What is ephemera? Historically, the word ephemera is used to describe paper objects with no monetary value meant to be discarded, such as ticket stubs, posters and cards. Here the definition is expanded to include the broken watches of deceased family members, baby teeth, moments in history, mementos from vacation or a subway ride-all simple reminders of people we love and homages to lived experiences.
Waterville Creates and artist Tanja Hollander are photographing your objects on-site and gathering your stories through a series of collection station events. Objects (no larger than 8×10″) will be photographed and catalogued, and the images will be included as part of The Ephemera Project, on view at 93 Main Street beginning June 20, 2023.
The Ephemera Project is a crowd-sourced archive of personal objects and stories based in memory, self-reflection, and vulnerability. It is the broken watches of deceased family members, baby teeth, moments in history, momentos from a vacation or a subway ride—all simple reminders of people we love and homages to lived experiences. At its heart, this project encourages and celebrates making space to value and listen to each other.
For more information or to participate visit: https://www.tanjahollander.com/watervillecreates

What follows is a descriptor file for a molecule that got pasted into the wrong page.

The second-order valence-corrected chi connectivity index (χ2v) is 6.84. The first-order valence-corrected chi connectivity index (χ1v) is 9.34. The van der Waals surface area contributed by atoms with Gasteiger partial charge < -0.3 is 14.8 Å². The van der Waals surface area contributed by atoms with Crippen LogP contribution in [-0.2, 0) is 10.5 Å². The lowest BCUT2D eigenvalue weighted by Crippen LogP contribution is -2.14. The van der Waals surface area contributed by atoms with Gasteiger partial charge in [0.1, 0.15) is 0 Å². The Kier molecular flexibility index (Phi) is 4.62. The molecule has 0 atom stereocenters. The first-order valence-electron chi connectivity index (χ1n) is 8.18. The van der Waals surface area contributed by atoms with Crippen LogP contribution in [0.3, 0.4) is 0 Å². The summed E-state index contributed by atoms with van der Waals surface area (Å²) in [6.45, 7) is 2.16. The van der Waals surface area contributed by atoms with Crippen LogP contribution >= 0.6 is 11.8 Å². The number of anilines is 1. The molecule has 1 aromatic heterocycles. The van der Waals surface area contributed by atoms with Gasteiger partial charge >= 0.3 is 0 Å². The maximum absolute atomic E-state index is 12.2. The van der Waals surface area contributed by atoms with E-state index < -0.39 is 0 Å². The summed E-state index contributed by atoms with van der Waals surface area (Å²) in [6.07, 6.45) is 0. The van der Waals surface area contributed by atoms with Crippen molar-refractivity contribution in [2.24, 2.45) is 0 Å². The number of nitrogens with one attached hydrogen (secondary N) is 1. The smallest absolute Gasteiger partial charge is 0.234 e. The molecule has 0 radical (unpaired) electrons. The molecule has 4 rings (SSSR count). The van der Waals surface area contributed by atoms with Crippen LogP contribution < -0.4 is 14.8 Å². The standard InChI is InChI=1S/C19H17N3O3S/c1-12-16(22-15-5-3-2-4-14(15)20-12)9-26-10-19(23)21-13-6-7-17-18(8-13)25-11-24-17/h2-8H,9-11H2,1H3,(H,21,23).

Collection Stations will be located at the Paul J. Schupf Center unless otherwise noted.
Thursday, June 22, 2-7pm
Thursday, July 13, 2-7pm
Friday, July 28, 6-8pm @ Waterville Rocks, Head of Falls
Thursday, August 17, 2-7pm
Waterville Creates’ 2023 Call for Proposals (CFP) for Community-Centered Arts Programming is the final phase of the Common Threads project. The proposals funded through the CFP represent a diverse range of artists and disciplines and are designed to attract people of all ages and backgrounds to the Paul J. Schupf Art Center by providing accessible, meaningful, and joyful arts experiences while also responding to issues and themes that are relevant and important to our community.
This project is supported in part by the National Endowment for the Arts and the Andrew W. Mellon Foundation and realized in partnership with the Colby College Museum of Art and its Lunder Institute for American Art.